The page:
Heather Rose, Bruny, Allen & Unwin, Sydney, 2019

And that’s Bingo! The books I reviewed for Brona’s #AusReadingMonth were –

Graeme Simsion, The Rosie Result [Vic] (here)
About Canberra [ACT] (here)
Charlotte Wood, The Weekend [NSW] (here)
Jessica Anderson, Tirra Lirra by the River [Qld] (here)
Marie Munkara, Every Secret Thing [NT] (here)
Elizabeth Jolley, Milk and Honey [WA] (here)
Peter Goldsworthy, Wish [SA] (here)
Heather Rose, Bruny [Tas]
Keith Cole, Lake Condah Aboriginal Mission [Free] (here)

The Museum of Modern Love, Heather Rose

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In her acceptance speech on winning the 2017 Stella Prize (best book by an Australian woman) for this novel Tasmanian author Heather Rose (1964- ) said, “I am sure lots of you are thinking, ‘Who on earth is Heather Rose?’”. Who indeed? There have been quite a lot of reviews of The Museum of Modern Love in this corner of the blogosphere, but it still comes as a surprise, to me, to see that Rose is an established author. Her previous (adult) novels are:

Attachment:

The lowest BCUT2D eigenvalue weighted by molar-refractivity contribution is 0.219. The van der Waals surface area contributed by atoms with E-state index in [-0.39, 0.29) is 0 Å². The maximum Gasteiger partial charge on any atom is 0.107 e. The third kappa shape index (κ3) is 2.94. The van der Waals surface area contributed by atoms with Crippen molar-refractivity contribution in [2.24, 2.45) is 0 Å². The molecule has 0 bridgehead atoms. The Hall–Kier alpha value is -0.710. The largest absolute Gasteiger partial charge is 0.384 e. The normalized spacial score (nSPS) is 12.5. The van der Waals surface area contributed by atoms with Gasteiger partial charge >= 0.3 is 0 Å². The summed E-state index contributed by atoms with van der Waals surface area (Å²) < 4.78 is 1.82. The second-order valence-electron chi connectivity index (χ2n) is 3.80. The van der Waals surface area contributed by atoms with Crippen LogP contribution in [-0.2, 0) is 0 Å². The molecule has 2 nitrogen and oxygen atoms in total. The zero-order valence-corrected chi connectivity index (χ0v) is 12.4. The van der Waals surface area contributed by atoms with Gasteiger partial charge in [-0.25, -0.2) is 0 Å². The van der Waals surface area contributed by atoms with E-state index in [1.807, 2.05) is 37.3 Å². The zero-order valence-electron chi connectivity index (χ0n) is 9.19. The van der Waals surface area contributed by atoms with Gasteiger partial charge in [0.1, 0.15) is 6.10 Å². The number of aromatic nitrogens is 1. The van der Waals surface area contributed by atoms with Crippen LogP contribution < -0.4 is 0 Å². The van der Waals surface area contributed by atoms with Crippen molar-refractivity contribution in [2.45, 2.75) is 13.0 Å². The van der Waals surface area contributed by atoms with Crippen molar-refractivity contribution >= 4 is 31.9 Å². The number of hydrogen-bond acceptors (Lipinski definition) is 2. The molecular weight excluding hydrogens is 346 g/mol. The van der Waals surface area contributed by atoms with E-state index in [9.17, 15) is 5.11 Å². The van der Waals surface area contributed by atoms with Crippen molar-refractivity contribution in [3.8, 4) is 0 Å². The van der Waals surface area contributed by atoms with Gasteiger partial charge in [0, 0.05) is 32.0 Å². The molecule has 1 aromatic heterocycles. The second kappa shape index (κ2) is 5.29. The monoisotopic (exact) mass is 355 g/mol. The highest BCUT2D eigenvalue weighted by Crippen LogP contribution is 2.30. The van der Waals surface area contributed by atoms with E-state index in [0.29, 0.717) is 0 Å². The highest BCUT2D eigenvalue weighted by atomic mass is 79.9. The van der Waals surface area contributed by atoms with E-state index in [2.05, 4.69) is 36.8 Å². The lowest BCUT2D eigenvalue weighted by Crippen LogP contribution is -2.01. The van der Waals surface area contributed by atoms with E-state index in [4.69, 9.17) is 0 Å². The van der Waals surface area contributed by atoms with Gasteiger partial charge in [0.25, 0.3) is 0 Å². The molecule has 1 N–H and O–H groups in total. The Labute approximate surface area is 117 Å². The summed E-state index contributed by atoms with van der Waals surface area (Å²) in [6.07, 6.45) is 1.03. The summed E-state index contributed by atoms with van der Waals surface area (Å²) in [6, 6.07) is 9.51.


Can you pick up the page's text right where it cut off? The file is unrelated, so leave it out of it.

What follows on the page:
The Museum of Modern Love – Allen & Unwin, 2016
The River Wife – Allen & Unwin, 2009
The Butterfly Man – University Queensland Press, 2005
White Heart – Transworld, 1999

You can see Rose’s upward trajectory in her publishers, and also in her awards: The Butterfly Man – based on the disappearance of Lord Lucan in 1974 – was long-listed for the IMPAC International Dublin Literary Award, shortlisted for the Nita B Kibble Award and won the 2006 Davitt Award for the Crime Fiction Novel of the Year written by an Australian woman. In 2007 Rose received the Eleanor Dark Fellowship and an Arts Tasmania Wilderness Residency for her novel The River Wife. And as well as the Stella, Rose won the 2017 Christina Stead Prize for fiction in the New South Wales Premier’s Prizes, and the 2017 Margaret Scott Prize  in the Tasmanian Premier’s Prizes for the best book by a Tasmanian author, was shortlisted for the Australian Literary Society medal and the Queensland Premier’s Prizes, and is currently long-listed for the International Dublin Literary Award to be announced in 2018.